An introduction to Conformal Welding

Here we discuss the subject of Conformal Welding, the best resource on this is given by Sharon and Mumford in a paper titled “2D-Shape Analysis Using Conformal Mapping”, I will cover some of the material that is in that paper but it will be refined for my specific interest.

As mentioned in my previous blog post, my interest lies with calculating the probability distribution of the stress energy tensor {T} smeared against some real test function {g} in the vacuum state. We define a test function on the circle {S} to be {f\in C^{\infty}(S)} satisfying certain reality conditions. We assume that our test function has support within an interval of {S}. Using the definitions of state probability from the last post we can relate the Fourier transform of the probability measure to the stress energy tensor in the following way,

\displaystyle \int_{\mathbb{R}}e^{it\lambda}dp(\lambda)=\langle e^{itT(f)} \rangle. \ \ \ \ \ (1)

This then transforms the problem of finding the probability distribution to finding this expectation value and then inverting the Fourier transform. To get to this expectation value we will be making use of the method of conformal welding which I will now clumsily introduce.

We use the Riemann sphere {\tilde{\mathbb{ C}}=\mathbb{C}\cup {\infty}} and define the unit disk as {\Delta_{-}} and the complement of this region to be {\Delta_{+}}. Basically just remember I’ll use a subscript minus if I’m within the region or a plus if I’m outside of it. Notice the identification between the two regions by changing the coordinates to be their reciprocal.

It would be reasonable to ask why we are doing all this on the circle when typically we would be interested in phenomena on the real line. I would ask you to read once more my initial post to remind yourself that we can use a Cayley map to go between the line and the circle. This mapping, for some {u\in \mathbb{R}} is defined as

\displaystyle u\mapsto C(u)= \frac{1+iu}{1-iu}. \ \ \ \ \ (2)

If I use independent letters to denote our test functions, on the circle as {f} and the line as {g}. Both smooth and {g} decaying at infinity, we can then relate these via

\displaystyle f(z)=C^{\prime}(C^{-1}(z))g(C^{-1}(z)). \ \ \ \ \ (3)

{z} here is on the circle, hence the argument of the test function on the real line taking the inverse Cayley transform in its argument. The observant among you may have noticed that this map is a specific example of a Moebius transform, well done you. Enough on Cayley maps for now, we return to Riemann sphere eager to see where this is going…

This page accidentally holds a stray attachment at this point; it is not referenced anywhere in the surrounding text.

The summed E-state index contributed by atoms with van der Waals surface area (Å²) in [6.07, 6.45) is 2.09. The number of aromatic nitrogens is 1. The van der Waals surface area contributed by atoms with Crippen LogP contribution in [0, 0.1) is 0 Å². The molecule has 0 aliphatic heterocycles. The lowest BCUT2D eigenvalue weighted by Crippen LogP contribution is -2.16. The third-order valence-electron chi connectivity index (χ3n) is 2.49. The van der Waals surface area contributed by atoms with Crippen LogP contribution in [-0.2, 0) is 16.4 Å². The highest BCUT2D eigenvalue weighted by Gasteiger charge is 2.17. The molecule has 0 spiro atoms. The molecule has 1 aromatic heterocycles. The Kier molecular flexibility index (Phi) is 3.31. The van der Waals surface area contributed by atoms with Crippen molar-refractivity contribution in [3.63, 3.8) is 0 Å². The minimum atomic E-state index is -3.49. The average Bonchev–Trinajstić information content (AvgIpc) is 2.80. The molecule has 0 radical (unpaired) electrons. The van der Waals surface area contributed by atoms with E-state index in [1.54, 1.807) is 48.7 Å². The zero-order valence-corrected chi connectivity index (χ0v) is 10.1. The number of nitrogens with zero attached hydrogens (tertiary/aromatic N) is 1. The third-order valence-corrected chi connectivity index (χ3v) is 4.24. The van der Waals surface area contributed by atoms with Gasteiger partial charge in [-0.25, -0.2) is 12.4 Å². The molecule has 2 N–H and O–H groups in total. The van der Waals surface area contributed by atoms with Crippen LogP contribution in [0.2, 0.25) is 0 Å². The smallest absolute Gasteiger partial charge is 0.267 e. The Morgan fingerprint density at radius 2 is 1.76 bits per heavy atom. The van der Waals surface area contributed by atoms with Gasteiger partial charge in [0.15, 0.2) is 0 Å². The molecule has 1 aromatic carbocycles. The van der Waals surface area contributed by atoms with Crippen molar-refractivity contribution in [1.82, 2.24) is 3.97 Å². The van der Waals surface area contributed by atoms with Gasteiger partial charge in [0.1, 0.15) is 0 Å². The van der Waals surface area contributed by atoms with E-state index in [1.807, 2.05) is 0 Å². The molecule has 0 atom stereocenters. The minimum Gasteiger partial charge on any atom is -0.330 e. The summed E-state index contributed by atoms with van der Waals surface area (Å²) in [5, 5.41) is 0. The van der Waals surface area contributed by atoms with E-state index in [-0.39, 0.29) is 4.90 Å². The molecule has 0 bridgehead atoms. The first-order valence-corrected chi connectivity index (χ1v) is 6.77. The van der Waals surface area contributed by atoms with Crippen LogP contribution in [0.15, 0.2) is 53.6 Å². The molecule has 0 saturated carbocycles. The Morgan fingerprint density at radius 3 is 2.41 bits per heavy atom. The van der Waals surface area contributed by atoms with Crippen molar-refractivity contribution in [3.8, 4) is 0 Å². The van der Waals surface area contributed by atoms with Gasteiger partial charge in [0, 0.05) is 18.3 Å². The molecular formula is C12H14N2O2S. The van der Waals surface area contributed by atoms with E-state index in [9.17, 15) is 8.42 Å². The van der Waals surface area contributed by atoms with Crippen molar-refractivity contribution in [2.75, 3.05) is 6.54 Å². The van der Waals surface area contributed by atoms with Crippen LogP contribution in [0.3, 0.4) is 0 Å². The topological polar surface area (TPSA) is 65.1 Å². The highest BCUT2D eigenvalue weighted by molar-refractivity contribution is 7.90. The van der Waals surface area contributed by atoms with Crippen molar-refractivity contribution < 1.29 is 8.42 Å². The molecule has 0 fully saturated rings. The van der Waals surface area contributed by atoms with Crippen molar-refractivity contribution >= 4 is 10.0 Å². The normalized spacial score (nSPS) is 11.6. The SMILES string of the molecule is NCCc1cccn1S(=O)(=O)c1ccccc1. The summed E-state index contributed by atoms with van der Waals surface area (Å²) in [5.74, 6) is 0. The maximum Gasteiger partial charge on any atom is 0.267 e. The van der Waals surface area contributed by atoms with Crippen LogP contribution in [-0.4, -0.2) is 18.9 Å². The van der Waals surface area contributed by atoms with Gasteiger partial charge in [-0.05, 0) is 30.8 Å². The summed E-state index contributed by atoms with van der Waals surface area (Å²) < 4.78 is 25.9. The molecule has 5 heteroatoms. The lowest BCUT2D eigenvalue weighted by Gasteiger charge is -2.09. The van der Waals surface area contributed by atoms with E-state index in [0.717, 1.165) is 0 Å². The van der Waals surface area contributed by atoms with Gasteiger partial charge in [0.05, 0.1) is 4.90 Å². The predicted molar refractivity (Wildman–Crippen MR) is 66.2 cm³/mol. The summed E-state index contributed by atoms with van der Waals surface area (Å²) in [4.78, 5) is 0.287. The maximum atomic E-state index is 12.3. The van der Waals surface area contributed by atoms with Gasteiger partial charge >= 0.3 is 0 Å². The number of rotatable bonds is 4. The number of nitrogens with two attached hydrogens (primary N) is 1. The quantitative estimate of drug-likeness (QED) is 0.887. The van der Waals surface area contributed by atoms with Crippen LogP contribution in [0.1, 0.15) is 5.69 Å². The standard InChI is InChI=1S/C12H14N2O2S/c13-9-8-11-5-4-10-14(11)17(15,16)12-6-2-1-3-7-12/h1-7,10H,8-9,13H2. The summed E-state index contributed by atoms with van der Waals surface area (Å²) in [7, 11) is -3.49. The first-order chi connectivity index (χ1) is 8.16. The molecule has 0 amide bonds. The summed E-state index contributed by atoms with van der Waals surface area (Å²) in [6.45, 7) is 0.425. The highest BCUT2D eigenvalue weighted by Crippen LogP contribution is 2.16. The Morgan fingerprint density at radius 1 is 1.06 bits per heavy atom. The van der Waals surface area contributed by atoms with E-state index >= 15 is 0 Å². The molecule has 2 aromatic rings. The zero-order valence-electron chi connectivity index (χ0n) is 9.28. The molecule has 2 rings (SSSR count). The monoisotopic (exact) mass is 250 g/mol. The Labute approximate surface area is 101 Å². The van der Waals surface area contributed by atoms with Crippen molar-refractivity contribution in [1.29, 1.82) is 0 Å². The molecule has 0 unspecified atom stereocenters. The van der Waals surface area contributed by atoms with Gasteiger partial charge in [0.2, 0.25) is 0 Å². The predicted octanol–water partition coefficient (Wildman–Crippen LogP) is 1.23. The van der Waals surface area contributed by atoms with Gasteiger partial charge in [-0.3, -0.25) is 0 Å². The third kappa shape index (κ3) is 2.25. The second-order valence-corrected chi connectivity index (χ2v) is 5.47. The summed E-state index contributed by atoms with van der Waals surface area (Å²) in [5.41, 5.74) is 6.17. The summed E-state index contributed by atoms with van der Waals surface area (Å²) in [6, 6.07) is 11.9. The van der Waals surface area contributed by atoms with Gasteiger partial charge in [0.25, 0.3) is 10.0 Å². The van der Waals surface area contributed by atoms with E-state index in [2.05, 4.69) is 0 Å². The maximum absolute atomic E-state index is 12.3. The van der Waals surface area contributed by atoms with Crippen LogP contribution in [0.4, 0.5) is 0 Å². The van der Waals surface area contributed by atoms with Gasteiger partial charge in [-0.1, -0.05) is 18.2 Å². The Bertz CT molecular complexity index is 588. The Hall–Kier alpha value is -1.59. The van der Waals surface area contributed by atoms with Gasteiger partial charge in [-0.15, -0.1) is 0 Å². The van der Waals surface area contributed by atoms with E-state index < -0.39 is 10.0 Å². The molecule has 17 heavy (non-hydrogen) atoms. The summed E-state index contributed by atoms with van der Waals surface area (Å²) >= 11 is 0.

In {\mathbb{C}}, if we take any simple closed curve {\Gamma} and take its union with the region it encloses and call it {\Gamma_{-}} and then the complement {\Gamma_{+}}. We can then use the Riemann mapping theorem to show that there must be a conformal map between {\Delta_{-}} and {\Gamma_{-}}, this map is unique up to Moebius transforms. As mentioned earlier we can draw a comparison between the inside of the disk as well as the outside. The same can be said for {\Gamma_{\pm}}, we use a similar coordinate transform and can then find a map between {\Delta_{+}} and {\Gamma_{+}}. This conformal transform is also unique up to Moebius transformations but as detailed in Sharon and Mumford, one can take a unique Moebius map such that replacing the conformal map with one composed with this Moebius transform also carries {\infty} to itself and its differential carries the positive real axis of the {\Delta} -plane at {\infty} to the real positive axis of the {\Gamma}-plane at {\infty}. This eliminates the Moebius ambiguity of the external conformal map making it unique.

To cut a long story short and clarify what on earth the previous paragraph was aiming to convey. We can find the maps

\displaystyle \vartheta_{\pm}:\Delta_{\pm}\rightarrow\Gamma_{\pm}, \ \ \ \ \ (4)

relating the unit disk with any simple closed curves in the complex plane. Conformal welding wishes to find the map given by

\displaystyle \varphi=\vartheta^{-1}_{+}\circ\vartheta_{-}, \ \ \ \ \ (5)

one can think of it as a matching condition between the internal and external regions. This {\vartheta} is defined on the unit circle and is a periodic real valued function with positive derivative everywhere. In my next post I will demonstrate how one can calculate these functions and then use it to find the probability distributions I am interested in.

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